These are not the only cell components that can be trapped in larger virus factories. A second partial collision was seen in these cells (Fig 8A, Fig 11A yellow arrows) and when this event was examined, several sections through this factory clearly contained various cell constituents (Fig 11B). A 3D reconstruction of this structure showed that the lower factory enclosed mitochondria and some ER as well as contacting at least two microtubules (Fig 11C and S6 Video). However, this image is a bit misleading in that the junction with the upper factory (which was only partially captured in the EM sections) likely lies a bit above the plane of the mitochondria, suggesting that the mitochondria could also have been enclosed within the lower factory prior to the partial collision.

Fig 11. Other entrained structures.

(A) A magnified view of the live-cell image in Fig 8A showing a partial collision between two factories (yellow arrows). (B) Four consecutive serial sections through the factory fixed shortly after the 5:46 hr time point. (C) A three-dimensional reconstruction extending through the entirety of the lower factory and up to the boundary with upper one. The boundaries between the viroplasm and cytoplasm have been cyan coloured, the mitochondria yellow, the bands of infiltrating material light green, and the 25 nm structures are marked in magenta. A view from the top (XY) and from a longer side (XZ) are displayed along with a projection along an intermediate rotation axis.

These are technically challenging experiments and so it is difficult to produce great numbers of 3D CLEM reconstructions of late merged VACV factories. We did examine the serial sections spanning two of the smaller factories that were probably not fusion products (Fig 8A, asterisks). This hypothesis was based on the fact that these factories weren’t involved in any collisions during the growth and tracking phase, plus any earlier collisions would have tended to create relatively larger structures [28]. A search through these sections did not detect any enclosed material beyond the viroplasm (S1 Fig). Unfortunately, with so few examples, the absence of entrained materials in these smaller factories doesn’t offer solid proof that the structures seen in larger factories are a product of collisions. They could still just have been occluded as the factories grew. However, what is apparent is that once two or more factories have overcome any initial obstacles to fusion and finally collided and/or merged, the disconnected nature of any remaining entrapped materials doesn’t seem sufficient to offer intractable obstacles to mixing and recombination of the virus DNA.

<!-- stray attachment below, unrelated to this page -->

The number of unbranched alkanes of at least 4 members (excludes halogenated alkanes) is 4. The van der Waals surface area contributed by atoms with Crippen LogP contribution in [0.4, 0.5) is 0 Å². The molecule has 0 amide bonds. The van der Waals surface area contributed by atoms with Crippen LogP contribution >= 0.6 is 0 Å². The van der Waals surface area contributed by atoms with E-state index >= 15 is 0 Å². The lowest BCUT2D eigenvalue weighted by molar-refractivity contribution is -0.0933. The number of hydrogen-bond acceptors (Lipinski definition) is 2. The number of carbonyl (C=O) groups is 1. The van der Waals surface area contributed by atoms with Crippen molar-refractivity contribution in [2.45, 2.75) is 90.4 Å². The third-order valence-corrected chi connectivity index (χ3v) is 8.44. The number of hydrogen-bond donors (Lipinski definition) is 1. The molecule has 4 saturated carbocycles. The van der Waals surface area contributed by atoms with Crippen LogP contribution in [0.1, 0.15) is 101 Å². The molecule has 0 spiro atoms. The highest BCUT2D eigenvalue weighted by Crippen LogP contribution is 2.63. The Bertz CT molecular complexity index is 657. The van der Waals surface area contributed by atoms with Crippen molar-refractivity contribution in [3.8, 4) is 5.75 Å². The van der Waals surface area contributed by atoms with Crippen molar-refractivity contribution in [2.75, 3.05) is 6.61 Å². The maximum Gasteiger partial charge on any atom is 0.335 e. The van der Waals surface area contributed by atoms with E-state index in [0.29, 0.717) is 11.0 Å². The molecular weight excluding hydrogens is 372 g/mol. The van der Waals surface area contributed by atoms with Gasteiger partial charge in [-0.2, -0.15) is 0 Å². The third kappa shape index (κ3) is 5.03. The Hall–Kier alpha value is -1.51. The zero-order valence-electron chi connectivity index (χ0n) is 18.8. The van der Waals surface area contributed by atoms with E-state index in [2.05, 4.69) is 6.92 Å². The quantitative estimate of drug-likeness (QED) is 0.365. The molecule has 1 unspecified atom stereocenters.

During the early stages of infection, each poxvirus factory comprises a replicating clone of virus DNA and recombinants can’t be formed until different DNAs are mixed in an environment still proficient at replication and recombination. Such constraints on interviral recombination aren’t restricted to cytoplasmic poxviruses, as they are also observed in cell nuclei where co-infecting herpes viruses have been shown to form analogous clonal replication compartments [34]. In our case these systems are most active 3–4 hr post infection in poxvirus-infected cells, but DNA polymerase/recombinase activity [21, 35] is still detectable 5–6 hr post infection (Fig 2) when the first virus-by-virus recombinants are detected (Fig 3). We had initially hypothesized that the ER membranes that closely wrap factories at early stages of infection [8] might serve as a substantial barrier to mixing and recombination. However, as the factories grow the continuity of these structures is lost (e.g. Fig 5), perhaps due to the scavenging of the membranes during virus assembly or simply through expansion of the viroplasm. Consequently, it is difficult to imagine that these structures would offer much of an impediment to mixing except perhaps at the earliest stage of infection. What one sees is that a lot of cytoplasmic constituents seem to become trapped, if only transiently, at the interfaces between colliding factories. The most identifiable structures are mitochondria and membrane fragments (Figs 6 and 7) and judging by how long different factories can sometimes “dance” around each other before fusing, these cytoplasmic constituents likely offer a significant barrier to fusion.